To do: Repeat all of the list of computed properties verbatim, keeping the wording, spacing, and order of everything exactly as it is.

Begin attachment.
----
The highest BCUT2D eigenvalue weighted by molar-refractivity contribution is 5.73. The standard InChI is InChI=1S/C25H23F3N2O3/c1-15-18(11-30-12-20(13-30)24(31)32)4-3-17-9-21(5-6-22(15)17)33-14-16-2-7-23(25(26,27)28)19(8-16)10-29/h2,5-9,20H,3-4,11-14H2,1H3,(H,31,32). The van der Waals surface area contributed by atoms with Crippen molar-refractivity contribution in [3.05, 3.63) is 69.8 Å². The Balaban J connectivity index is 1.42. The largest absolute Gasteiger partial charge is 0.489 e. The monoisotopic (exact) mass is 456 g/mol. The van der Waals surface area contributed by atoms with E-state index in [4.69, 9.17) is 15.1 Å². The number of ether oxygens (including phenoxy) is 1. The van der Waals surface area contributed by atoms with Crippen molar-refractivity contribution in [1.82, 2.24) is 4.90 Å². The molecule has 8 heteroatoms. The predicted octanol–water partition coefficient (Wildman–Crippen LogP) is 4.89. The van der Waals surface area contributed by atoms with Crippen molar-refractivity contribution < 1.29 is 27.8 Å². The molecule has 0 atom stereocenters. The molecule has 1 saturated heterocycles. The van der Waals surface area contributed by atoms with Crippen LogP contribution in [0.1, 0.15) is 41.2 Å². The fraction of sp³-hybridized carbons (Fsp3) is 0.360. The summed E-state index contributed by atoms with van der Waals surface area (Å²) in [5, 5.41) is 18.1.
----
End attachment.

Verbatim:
The highest BCUT2D eigenvalue weighted by molar-refractivity contribution is 5.73. The standard InChI is InChI=1S/C25H23F3N2O3/c1-15-18(11-30-12-20(13-30)24(31)32)4-3-17-9-21(5-6-22(15)17)33-14-16-2-7-23(25(26,27)28)19(8-16)10-29/h2,5-9,20H,3-4,11-14H2,1H3,(H,31,32). The van der Waals surface area contributed by atoms with Crippen molar-refractivity contribution in [3.05, 3.63) is 69.8 Å². The Balaban J connectivity index is 1.42. The largest absolute Gasteiger partial charge is 0.489 e. The monoisotopic (exact) mass is 456 g/mol. The van der Waals surface area contributed by atoms with E-state index in [4.69, 9.17) is 15.1 Å². The number of ether oxygens (including phenoxy) is 1. The van der Waals surface area contributed by atoms with Crippen molar-refractivity contribution in [1.82, 2.24) is 4.90 Å². The molecule has 8 heteroatoms. The predicted octanol–water partition coefficient (Wildman–Crippen LogP) is 4.89. The van der Waals surface area contributed by atoms with Crippen molar-refractivity contribution < 1.29 is 27.8 Å². The molecule has 0 atom stereocenters. The molecule has 1 saturated heterocycles. The van der Waals surface area contributed by atoms with Crippen LogP contribution in [0.1, 0.15) is 41.2 Å². The fraction of sp³-hybridized carbons (Fsp3) is 0.360. The summed E-state index contributed by atoms with van der Waals surface area (Å²) in [5, 5.41) is 18.1.